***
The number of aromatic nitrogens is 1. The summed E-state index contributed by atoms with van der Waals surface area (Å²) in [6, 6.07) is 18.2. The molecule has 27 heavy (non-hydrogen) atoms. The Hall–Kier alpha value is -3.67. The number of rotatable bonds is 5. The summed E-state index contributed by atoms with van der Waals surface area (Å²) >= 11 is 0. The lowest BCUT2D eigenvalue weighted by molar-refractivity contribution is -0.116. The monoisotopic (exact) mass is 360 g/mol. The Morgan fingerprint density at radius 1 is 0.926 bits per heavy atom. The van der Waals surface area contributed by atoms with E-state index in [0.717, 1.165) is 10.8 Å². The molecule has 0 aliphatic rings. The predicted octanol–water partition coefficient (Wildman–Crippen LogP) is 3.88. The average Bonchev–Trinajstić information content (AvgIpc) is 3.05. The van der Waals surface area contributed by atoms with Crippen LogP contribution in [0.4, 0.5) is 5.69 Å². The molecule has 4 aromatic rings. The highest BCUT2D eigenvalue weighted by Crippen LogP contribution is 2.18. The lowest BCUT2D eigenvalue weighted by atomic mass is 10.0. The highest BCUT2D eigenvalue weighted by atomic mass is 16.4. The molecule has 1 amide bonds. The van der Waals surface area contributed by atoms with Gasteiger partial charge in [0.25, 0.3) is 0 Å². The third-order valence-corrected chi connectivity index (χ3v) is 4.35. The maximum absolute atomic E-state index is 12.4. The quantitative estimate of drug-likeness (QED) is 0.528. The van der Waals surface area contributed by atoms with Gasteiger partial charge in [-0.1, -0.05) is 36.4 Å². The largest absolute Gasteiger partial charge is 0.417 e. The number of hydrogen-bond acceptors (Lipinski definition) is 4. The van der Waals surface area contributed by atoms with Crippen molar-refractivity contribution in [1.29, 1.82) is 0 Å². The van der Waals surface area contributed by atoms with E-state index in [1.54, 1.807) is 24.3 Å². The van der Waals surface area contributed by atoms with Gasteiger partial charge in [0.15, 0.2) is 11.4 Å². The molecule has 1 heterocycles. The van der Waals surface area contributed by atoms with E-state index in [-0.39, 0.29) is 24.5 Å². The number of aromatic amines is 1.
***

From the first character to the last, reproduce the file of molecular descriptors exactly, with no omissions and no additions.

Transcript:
The number of aromatic nitrogens is 1. The summed E-state index contributed by atoms with van der Waals surface area (Å²) in [6, 6.07) is 18.2. The molecule has 27 heavy (non-hydrogen) atoms. The Hall–Kier alpha value is -3.67. The number of rotatable bonds is 5. The summed E-state index contributed by atoms with van der Waals surface area (Å²) >= 11 is 0. The lowest BCUT2D eigenvalue weighted by molar-refractivity contribution is -0.116. The monoisotopic (exact) mass is 360 g/mol. The Morgan fingerprint density at radius 1 is 0.926 bits per heavy atom. The van der Waals surface area contributed by atoms with E-state index in [0.717, 1.165) is 10.8 Å². The molecule has 0 aliphatic rings. The predicted octanol–water partition coefficient (Wildman–Crippen LogP) is 3.88. The average Bonchev–Trinajstić information content (AvgIpc) is 3.05. The van der Waals surface area contributed by atoms with Crippen LogP contribution in [0.4, 0.5) is 5.69 Å². The molecule has 4 aromatic rings. The highest BCUT2D eigenvalue weighted by Crippen LogP contribution is 2.18. The lowest BCUT2D eigenvalue weighted by atomic mass is 10.0. The highest BCUT2D eigenvalue weighted by atomic mass is 16.4. The molecule has 1 amide bonds. The van der Waals surface area contributed by atoms with Gasteiger partial charge in [0.25, 0.3) is 0 Å². The third-order valence-corrected chi connectivity index (χ3v) is 4.35. The maximum absolute atomic E-state index is 12.4. The quantitative estimate of drug-likeness (QED) is 0.528. The van der Waals surface area contributed by atoms with Gasteiger partial charge in [-0.1, -0.05) is 36.4 Å². The largest absolute Gasteiger partial charge is 0.417 e. The number of hydrogen-bond acceptors (Lipinski definition) is 4. The van der Waals surface area contributed by atoms with Crippen molar-refractivity contribution in [1.29, 1.82) is 0 Å². The van der Waals surface area contributed by atoms with E-state index in [1.54, 1.807) is 24.3 Å². The van der Waals surface area contributed by atoms with Gasteiger partial charge in [0.15, 0.2) is 11.4 Å². The molecule has 1 heterocycles. The van der Waals surface area contributed by atoms with E-state index in [-0.39, 0.29) is 24.5 Å². The number of aromatic amines is 1.